Feed your family the best on Thanksgiving and throughout the Fall. Amy Moore, a registered dietitian and instructor in the department of nutrition and dietetics at Saint Louis University, gives you the dish on healthy Thanksgiving foods:
1. Turkey: The centerpiece of most Thanksgiving dinners is low fat, high protein and rich in minerals such as iron, zinc and potassium, and B vitamins. Plus, it’s relatively inexpensive. Peel off the skin and nab the white meat, which doesn’t contain nearly the fat or calories as a leg or thigh.
2. Sweet potatoes: “They’re a dream come true because they’re packed with vitamin A and beta-carotene, and are naturally sweet. I like to see sweet potatoes instead of mashed on the Thanksgiving buffet,” says Moore. Scrub up the potato jackets, pop them in a 350-degree oven for a half hour (until they can be pierced with a fork), slit them down the middle, squeeze them from both ends and sprinkle with a bit of cinnamon.
3. Cranberry relish: Rich in antioxidants and vitamin C, cranberries are as attractive as they are delicious. Spoon them onto turkey for flavor and you’ll use less gravy which tends to contain a lot of fat.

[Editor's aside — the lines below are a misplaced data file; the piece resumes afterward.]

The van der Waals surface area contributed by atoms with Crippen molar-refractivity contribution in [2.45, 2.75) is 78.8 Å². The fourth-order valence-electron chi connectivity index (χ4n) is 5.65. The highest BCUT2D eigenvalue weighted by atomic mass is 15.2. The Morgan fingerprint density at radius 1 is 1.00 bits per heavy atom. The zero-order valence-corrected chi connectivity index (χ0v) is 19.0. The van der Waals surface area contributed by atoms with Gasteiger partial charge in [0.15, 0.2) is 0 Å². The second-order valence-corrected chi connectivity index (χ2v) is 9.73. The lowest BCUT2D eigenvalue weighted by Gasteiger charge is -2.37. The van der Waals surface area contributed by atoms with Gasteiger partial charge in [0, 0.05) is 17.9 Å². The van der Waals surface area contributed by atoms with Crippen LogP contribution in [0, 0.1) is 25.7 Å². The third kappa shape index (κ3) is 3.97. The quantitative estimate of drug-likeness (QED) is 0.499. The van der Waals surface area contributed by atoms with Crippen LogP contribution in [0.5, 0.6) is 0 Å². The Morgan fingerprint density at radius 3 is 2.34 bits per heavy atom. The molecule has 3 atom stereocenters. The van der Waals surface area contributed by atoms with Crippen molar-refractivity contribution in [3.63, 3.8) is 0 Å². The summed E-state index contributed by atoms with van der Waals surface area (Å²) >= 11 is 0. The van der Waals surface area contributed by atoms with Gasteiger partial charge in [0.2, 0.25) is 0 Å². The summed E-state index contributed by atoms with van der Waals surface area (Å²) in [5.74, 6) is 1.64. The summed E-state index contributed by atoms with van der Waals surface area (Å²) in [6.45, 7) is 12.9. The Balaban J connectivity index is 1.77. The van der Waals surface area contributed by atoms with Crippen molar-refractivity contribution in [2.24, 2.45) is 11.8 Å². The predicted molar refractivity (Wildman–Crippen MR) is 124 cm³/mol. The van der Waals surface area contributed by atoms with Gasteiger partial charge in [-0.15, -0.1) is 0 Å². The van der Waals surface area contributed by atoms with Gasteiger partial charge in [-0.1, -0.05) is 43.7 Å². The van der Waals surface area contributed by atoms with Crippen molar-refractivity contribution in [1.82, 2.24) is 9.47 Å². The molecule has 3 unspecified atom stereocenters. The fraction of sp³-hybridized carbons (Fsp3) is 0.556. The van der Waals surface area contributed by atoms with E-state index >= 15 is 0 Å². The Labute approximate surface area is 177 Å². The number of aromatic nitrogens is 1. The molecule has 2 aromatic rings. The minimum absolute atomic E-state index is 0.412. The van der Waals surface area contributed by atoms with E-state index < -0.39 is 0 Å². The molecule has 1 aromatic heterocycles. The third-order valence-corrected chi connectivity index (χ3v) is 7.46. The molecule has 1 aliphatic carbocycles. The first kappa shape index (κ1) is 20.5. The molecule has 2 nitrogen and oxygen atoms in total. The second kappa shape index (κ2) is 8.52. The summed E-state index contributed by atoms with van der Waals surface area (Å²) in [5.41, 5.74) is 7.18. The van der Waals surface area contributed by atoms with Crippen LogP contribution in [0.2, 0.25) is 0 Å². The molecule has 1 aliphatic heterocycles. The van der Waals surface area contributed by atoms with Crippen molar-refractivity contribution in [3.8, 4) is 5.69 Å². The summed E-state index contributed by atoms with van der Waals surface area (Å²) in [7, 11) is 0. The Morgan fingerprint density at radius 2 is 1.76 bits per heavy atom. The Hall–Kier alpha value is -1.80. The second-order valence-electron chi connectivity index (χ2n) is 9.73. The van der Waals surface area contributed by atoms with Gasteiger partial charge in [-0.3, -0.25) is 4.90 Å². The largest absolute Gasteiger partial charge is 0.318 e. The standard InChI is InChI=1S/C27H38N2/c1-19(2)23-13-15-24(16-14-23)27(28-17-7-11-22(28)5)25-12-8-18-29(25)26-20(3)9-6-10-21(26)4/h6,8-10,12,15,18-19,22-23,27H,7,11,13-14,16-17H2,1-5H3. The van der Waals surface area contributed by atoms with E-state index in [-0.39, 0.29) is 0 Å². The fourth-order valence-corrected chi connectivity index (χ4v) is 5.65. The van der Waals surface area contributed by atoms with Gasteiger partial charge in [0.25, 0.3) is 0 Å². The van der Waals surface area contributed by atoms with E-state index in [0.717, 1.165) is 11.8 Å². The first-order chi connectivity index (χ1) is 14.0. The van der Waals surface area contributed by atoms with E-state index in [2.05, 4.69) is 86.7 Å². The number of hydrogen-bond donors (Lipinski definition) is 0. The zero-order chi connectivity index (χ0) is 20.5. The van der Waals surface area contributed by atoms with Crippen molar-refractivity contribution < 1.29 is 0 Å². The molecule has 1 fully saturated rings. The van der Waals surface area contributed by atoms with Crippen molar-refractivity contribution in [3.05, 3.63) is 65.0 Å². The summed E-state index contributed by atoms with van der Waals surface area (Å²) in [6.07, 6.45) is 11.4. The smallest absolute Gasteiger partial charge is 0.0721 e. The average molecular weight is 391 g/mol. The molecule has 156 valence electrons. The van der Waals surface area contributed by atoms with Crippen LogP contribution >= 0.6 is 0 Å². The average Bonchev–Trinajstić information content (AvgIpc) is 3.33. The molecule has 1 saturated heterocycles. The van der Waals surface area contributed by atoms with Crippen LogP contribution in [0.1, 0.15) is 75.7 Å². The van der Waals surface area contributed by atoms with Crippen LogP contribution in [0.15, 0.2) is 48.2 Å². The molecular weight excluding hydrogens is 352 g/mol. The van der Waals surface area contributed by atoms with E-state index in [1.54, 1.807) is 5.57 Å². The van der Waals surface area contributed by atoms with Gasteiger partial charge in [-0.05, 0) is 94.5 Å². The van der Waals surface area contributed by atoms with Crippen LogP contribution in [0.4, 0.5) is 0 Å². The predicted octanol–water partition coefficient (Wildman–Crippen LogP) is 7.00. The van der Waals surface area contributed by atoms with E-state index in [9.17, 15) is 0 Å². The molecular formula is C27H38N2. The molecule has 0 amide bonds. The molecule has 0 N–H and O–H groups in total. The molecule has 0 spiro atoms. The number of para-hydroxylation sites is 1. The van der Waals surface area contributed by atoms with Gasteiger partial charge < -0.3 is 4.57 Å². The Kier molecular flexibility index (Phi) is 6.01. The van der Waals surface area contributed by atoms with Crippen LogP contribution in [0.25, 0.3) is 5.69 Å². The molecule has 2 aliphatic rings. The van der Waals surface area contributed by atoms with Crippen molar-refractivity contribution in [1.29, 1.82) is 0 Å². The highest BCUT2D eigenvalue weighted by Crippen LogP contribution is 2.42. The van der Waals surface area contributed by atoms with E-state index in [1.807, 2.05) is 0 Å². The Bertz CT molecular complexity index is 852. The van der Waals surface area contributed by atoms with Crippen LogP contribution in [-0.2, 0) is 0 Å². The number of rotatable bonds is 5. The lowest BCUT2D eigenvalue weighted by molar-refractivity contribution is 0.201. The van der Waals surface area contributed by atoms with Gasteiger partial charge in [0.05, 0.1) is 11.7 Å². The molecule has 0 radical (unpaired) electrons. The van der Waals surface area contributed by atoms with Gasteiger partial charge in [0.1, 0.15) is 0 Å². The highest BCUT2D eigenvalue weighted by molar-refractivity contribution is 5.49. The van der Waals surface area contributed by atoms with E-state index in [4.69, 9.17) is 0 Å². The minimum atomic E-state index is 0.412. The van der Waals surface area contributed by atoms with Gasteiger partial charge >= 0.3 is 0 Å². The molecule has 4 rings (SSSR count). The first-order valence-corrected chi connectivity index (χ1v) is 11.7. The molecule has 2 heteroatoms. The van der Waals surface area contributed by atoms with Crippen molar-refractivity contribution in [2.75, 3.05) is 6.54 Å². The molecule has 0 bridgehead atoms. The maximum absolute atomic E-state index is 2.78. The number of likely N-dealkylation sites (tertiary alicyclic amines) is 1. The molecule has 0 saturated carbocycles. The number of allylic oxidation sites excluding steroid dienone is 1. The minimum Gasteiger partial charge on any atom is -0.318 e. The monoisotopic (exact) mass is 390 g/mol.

4. Vegetables: Branch out from the traditional green bean casserole. Bring something new and delicious, such as purple cauliflower.
Roasting vegetables is an easy way to bring out their natural sweetness. Combine a variety of veggies, such as carrots, beets and Brussels sprouts. Spritz on some olive oil and put them in a 350 degree oven uncovered for 20 to 40 minutes. Stir halfway through.
5. Pomegranate seeds: Loaded with antioxidants, vitamins A, C and E, potassium, iron and calcium, pomegranates are a super fruit. Sprinkle them on a green salad and on sliced pears and apples.
Just remember not to stuff yourself, says Moore. “Thanksgiving is about being with family. Go for a walk. Step away from the table and enjoy some good conversation.”
Source: News release, 11/13/12, Saint Louis University Medical Center